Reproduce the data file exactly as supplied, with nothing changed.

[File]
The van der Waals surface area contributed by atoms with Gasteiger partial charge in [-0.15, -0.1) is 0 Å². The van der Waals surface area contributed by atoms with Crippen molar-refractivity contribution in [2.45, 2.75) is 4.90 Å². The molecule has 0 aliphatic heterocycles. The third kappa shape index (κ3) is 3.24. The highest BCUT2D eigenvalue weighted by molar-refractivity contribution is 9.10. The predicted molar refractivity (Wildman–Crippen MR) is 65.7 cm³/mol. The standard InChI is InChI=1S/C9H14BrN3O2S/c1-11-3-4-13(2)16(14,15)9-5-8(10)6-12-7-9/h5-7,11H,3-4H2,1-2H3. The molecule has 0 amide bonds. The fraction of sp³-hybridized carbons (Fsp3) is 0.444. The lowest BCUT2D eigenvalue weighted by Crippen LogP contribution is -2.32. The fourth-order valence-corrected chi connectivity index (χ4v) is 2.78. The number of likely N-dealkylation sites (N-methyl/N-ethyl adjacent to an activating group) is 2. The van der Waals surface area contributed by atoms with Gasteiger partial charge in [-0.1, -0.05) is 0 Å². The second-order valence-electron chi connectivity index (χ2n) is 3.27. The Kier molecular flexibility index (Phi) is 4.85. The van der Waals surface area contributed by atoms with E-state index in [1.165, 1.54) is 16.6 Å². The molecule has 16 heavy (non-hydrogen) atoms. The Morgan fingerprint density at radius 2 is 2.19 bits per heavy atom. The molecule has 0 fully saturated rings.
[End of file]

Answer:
The van der Waals surface area contributed by atoms with Gasteiger partial charge in [-0.15, -0.1) is 0 Å². The van der Waals surface area contributed by atoms with Crippen molar-refractivity contribution in [2.45, 2.75) is 4.90 Å². The molecule has 0 aliphatic heterocycles. The third kappa shape index (κ3) is 3.24. The highest BCUT2D eigenvalue weighted by molar-refractivity contribution is 9.10. The predicted molar refractivity (Wildman–Crippen MR) is 65.7 cm³/mol. The standard InChI is InChI=1S/C9H14BrN3O2S/c1-11-3-4-13(2)16(14,15)9-5-8(10)6-12-7-9/h5-7,11H,3-4H2,1-2H3. The molecule has 0 amide bonds. The fraction of sp³-hybridized carbons (Fsp3) is 0.444. The lowest BCUT2D eigenvalue weighted by Crippen LogP contribution is -2.32. The fourth-order valence-corrected chi connectivity index (χ4v) is 2.78. The number of likely N-dealkylation sites (N-methyl/N-ethyl adjacent to an activating group) is 2. The van der Waals surface area contributed by atoms with Gasteiger partial charge in [-0.1, -0.05) is 0 Å². The second-order valence-electron chi connectivity index (χ2n) is 3.27. The Kier molecular flexibility index (Phi) is 4.85. The van der Waals surface area contributed by atoms with E-state index in [1.165, 1.54) is 16.6 Å². The molecule has 16 heavy (non-hydrogen) atoms. The Morgan fingerprint density at radius 2 is 2.19 bits per heavy atom. The molecule has 0 fully saturated rings.